Your HDMI cables won't make a difference. Audio data is carried on the same wires and interleaved between video data packets in spaces called data islands and since audio requires FAR less bandwidth if your video is coming through OK audio should be fine.

What you are experiencing "widely varying lip-sync error" between sources and even between programmes from the same broadcast source plagues everyone but most people don't consciously notice the problem until it is huge. And when they finally notice it they start seeing tiny error they never noticed before.

If you are interested Google "Audio Asynchrony Reeves and Voelker" and you will find many references to a study done at Stanford over 20 years ago which statistically proved lip-sync errors caused negative feelings about the characters even for those who did not consciously notice the problem. (Most people didn't under 42 ms error)

Although that research did not conclude "why" lip-sync error causes the negative impact on viewer perception it supports the theory that we (viewers) can't process the contradiction of reality when we hear sound "before" we see the event that creates that sound so we look away from the lips as an avoidance response.

Note that their findings used adjectives to describe the characters when lip-sync error was present like: more anxious, more agitated, less persuasive, less successful which are the same adjectives often used to describe people who don’t make eye contact with us.

But of course in this case – when lip-sync is off – the viewer is the one not making eye contact but apparently since it is subconscious the viewer is left with the impression the characters are the ones not making eye contact and hence the same negative feelings.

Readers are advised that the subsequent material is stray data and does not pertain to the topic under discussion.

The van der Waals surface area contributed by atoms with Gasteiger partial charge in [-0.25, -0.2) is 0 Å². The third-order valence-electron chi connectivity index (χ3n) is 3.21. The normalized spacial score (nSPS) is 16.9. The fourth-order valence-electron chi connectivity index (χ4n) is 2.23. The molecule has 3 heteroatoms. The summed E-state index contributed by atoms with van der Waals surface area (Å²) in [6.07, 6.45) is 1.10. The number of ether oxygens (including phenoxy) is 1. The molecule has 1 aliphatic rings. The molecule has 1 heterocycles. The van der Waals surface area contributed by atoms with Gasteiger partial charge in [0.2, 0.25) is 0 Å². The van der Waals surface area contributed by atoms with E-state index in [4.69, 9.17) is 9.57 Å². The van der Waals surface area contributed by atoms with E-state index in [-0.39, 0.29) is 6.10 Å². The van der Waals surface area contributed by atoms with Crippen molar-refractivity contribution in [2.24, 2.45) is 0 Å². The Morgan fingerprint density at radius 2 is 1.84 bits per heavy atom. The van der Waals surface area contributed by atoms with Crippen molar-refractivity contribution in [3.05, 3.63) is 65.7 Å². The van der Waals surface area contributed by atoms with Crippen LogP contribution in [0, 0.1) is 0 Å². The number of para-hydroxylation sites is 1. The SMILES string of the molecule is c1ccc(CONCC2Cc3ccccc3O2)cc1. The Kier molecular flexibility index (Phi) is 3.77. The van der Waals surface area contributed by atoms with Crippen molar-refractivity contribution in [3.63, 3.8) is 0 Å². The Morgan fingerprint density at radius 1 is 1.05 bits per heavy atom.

Since there is currently no information in the signals themselves (no watermark, etc.) to define when they were ever in-sync automatic lip-sync correction is impossible.

Aside: You mentioned trying the Auto Lip-Sync correction feature of HDMI. That is a widely misunderstood feature. For over 10 years "most" AV receivers have offered a fixed audio delay to allow users to set it to a value equal to their TV's video delay to help correct lip-sync. That fixed setting is all the AUTO lip-sync correction feature does. It lets a TV (optionally and most don't do it) send its latency values in the EDID session with the source so the source (if capable) can apply the fixed delays. It sends 2 latency values- one for interlaced and one for progressive video bu the difference is only 16 to 20 ms so not much better than the fixed setting essentially all AV receivers could already do when the feature was first touted. Most people think that feature is to "automatically correct lip-sync" - which of course it can't but it just "automatically sets" the same fixed delays previous AV receivers allowed users to set.